Herewith some advice on agents and publishing, based on my tortuous—sometimes torturous—experience selling my first book, a memoir about helping my brother Jason recover from a brain hemorrhage.
- It's business.
When I first signed with an agent, I was grateful and excited but so intimidated and insecure that I had a hard time disagreeing or asking challenging questions. Come to the conversation ready to do business, i.e., to talk money, deadlines, logistics.
- Speak up.
The agent felt that Jason should be a co-author since he had sustained the injury and made the recovery. I wanted to write the book myself but thought if I argued this point I would lose the agent. Jason would be the first to say that he is not an author—though he has written many beautiful songs. We agreed that I would do most of the writing, starting with a proposal, which the agent would use to sell the book and get an advance. In 2010, she sent out our book proposal. Everyone turned us down. The most common response: "This is really Mojie's book." The editors could see that, of the two of us, I was the writer. Plus, Jason was missing 18 months of his memory, a period that forms the bulk of the book. We probably could have arrived at this truth sooner—and without 25 rejections—if I had said what I wanted.
- Write the book, then sell it.
Universal rejection is a hard place from which to start writing a book. Now the sole author, I wrote the first few chapters and revamped the proposal. In 2011 the agent sent it out again. Again, everyone turned it down. Then my agent left the business. I stood in the shower and cried, because now I had to write a book which had been rejected, twice, by all the major publishers and some minor ones. Your book is your product. You're in a stronger position if you can say, "Here it is. Take a look."
- Keep writing.
- Stay connected.
I made a list of authors whose work resembled mine, found their agents, and sent query letters. Nobody was interested. But a year prior, when I'd received the Howard Frank Mosher Prize from Hunger Mountain, an agent had contacted me asking if I had representation. How pleased I'd been to tell him the name of the fancy agency I was with! Now I sent him a letter, then the first fifty pages, then the proposal, and he became my second agent.
- Get what you can, literally and figuratively.
I asked Agent 1 for her submissions list from which Agent 2 could form a plan: where could we go back? Where did he know another editor who might be more likely to buy my book? In 2012 he sent out the proposal and first 80 pages of the book. Yet again, everyone turned it down. However, some editors really complimented my writing, which made me feel like the door was open to return to those editors in the future. We almost had a two-book deal at a great publisher. Near-misses, though heartbreaking, mean you're close but your timing is off. They mean: keep trying.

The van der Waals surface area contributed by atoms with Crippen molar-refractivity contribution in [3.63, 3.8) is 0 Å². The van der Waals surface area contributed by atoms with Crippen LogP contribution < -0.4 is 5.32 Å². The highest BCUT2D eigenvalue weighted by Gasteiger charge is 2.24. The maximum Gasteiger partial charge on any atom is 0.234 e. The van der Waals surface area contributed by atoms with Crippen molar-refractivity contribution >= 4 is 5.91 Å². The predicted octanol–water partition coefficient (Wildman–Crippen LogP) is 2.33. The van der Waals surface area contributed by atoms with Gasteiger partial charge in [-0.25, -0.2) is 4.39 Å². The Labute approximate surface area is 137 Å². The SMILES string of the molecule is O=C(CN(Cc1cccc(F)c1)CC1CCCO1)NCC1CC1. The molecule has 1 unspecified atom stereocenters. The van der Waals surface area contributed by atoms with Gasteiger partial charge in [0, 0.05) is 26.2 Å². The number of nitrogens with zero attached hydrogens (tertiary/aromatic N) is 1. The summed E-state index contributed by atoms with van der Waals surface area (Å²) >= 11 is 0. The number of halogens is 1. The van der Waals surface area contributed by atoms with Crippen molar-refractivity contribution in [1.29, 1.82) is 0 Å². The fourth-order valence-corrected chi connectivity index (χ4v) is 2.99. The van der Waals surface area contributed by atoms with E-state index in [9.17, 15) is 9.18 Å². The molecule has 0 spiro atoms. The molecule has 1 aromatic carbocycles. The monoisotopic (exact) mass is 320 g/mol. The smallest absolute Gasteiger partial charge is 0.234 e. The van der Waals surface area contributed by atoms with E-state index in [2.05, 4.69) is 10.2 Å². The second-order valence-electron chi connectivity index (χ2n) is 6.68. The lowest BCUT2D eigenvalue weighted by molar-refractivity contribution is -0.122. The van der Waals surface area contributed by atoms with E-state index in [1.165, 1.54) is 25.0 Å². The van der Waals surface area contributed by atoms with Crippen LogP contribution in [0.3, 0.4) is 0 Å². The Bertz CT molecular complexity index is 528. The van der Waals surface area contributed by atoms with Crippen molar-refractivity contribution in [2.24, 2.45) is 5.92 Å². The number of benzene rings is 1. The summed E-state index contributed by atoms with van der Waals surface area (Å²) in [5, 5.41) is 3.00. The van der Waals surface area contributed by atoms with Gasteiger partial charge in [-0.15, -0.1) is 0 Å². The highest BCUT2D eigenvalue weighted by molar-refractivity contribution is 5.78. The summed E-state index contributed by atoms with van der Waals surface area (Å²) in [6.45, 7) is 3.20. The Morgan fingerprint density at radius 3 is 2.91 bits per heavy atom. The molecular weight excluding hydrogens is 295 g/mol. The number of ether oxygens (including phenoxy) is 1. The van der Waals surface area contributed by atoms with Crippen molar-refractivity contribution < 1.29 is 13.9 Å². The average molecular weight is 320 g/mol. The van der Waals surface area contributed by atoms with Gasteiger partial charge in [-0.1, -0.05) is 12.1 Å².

- This ain't your grandma's publishing industry.
Two-martini lunches and five-figure advances on a three-book deal? Good for you in 1988. The stories we'll tell in 20 years will be about persistence. My book was submitted exactly when e-books, the Internet, and the economic downturn hit the publishing industry. Change and uncertainty make people afraid to spend money. But you can't control this context. You can only control your part.
- Be prepared to do grunt work.
Agent 2 went from the big players to the small players to the religious publishers. In early 2013, I asked him to let me out of my contract so I could sell the book on my own. I paid full-price admission to the AWP conference and researched all 600 publishers that would be there, searching for medical memoirs, any memoirs, quirky books, books with nice covers. I whittled the list down to 40, which I put on an Excel spreadsheet, ranking my choices, noting editors' names and relevant titles. Armed with a one-page book proposal (synopsis, bio, marketing/sales plan) and copies of Life. Support. Music. (a documentary about Jason's story, which had aired on PBS), I went booth to booth, pitching my book.
- The readiness is all.
I ran into a friend, who said, "You should talk to the University of Nebraska Press. Your book sounds right for their memoir series." I went straight to their booth. They loved the story, my writing, and my commitment to finding a publisher—it meant I would be pro-active in helping to sell copies of the book. Oddly enough, Nebraska wasn't on my spreadsheet. Preparation met opportunity.
- Be flexible.
Perhaps you will sign with a fancy agency and sell your book to a big publisher. Perhaps you alone will sell the book to a small press. Remember: in the end, it's the accomplishment of writing and publishing that matters.